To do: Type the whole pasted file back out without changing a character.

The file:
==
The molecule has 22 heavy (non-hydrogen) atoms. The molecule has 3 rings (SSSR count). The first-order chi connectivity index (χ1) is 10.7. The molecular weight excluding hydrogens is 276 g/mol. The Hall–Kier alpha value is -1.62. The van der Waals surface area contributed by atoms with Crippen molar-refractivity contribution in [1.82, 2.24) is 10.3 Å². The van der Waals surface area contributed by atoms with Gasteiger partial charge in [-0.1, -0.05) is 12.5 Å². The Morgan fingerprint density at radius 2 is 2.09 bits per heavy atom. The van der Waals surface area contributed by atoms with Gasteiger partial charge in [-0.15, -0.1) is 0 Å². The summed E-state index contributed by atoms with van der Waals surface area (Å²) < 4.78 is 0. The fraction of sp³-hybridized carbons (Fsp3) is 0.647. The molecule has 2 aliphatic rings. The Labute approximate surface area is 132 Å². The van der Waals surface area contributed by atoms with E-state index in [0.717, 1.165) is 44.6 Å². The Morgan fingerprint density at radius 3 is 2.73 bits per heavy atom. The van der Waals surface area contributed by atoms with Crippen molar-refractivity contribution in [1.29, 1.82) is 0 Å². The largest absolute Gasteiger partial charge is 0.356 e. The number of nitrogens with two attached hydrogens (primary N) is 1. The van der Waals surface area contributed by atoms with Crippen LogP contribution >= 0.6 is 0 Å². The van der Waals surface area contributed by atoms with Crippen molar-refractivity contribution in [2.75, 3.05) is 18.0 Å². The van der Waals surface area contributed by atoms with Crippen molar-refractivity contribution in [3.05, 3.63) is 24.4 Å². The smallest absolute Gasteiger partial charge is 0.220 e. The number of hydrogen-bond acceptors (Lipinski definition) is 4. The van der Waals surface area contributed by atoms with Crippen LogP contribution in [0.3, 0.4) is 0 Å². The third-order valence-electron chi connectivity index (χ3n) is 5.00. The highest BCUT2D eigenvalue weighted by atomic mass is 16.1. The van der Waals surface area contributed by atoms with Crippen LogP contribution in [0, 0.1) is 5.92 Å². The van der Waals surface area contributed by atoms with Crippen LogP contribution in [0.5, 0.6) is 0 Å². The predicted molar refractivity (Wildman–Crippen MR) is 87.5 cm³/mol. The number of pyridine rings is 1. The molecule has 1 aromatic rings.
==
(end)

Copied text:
The molecule has 22 heavy (non-hydrogen) atoms. The molecule has 3 rings (SSSR count). The first-order chi connectivity index (χ1) is 10.7. The molecular weight excluding hydrogens is 276 g/mol. The Hall–Kier alpha value is -1.62. The van der Waals surface area contributed by atoms with Crippen molar-refractivity contribution in [1.82, 2.24) is 10.3 Å². The van der Waals surface area contributed by atoms with Gasteiger partial charge in [-0.1, -0.05) is 12.5 Å². The Morgan fingerprint density at radius 2 is 2.09 bits per heavy atom. The van der Waals surface area contributed by atoms with Gasteiger partial charge in [-0.15, -0.1) is 0 Å². The summed E-state index contributed by atoms with van der Waals surface area (Å²) < 4.78 is 0. The fraction of sp³-hybridized carbons (Fsp3) is 0.647. The molecule has 2 aliphatic rings. The Labute approximate surface area is 132 Å². The van der Waals surface area contributed by atoms with E-state index in [0.717, 1.165) is 44.6 Å². The Morgan fingerprint density at radius 3 is 2.73 bits per heavy atom. The van der Waals surface area contributed by atoms with Crippen molar-refractivity contribution in [1.29, 1.82) is 0 Å². The largest absolute Gasteiger partial charge is 0.356 e. The number of nitrogens with two attached hydrogens (primary N) is 1. The van der Waals surface area contributed by atoms with Crippen LogP contribution >= 0.6 is 0 Å². The van der Waals surface area contributed by atoms with Crippen molar-refractivity contribution in [2.75, 3.05) is 18.0 Å². The van der Waals surface area contributed by atoms with Crippen molar-refractivity contribution in [3.05, 3.63) is 24.4 Å². The smallest absolute Gasteiger partial charge is 0.220 e. The number of hydrogen-bond acceptors (Lipinski definition) is 4. The van der Waals surface area contributed by atoms with Crippen LogP contribution in [0.3, 0.4) is 0 Å². The third-order valence-electron chi connectivity index (χ3n) is 5.00. The highest BCUT2D eigenvalue weighted by atomic mass is 16.1. The van der Waals surface area contributed by atoms with Crippen LogP contribution in [0, 0.1) is 5.92 Å². The van der Waals surface area contributed by atoms with Crippen LogP contribution in [0.5, 0.6) is 0 Å². The predicted molar refractivity (Wildman–Crippen MR) is 87.5 cm³/mol. The number of pyridine rings is 1. The molecule has 1 aromatic rings.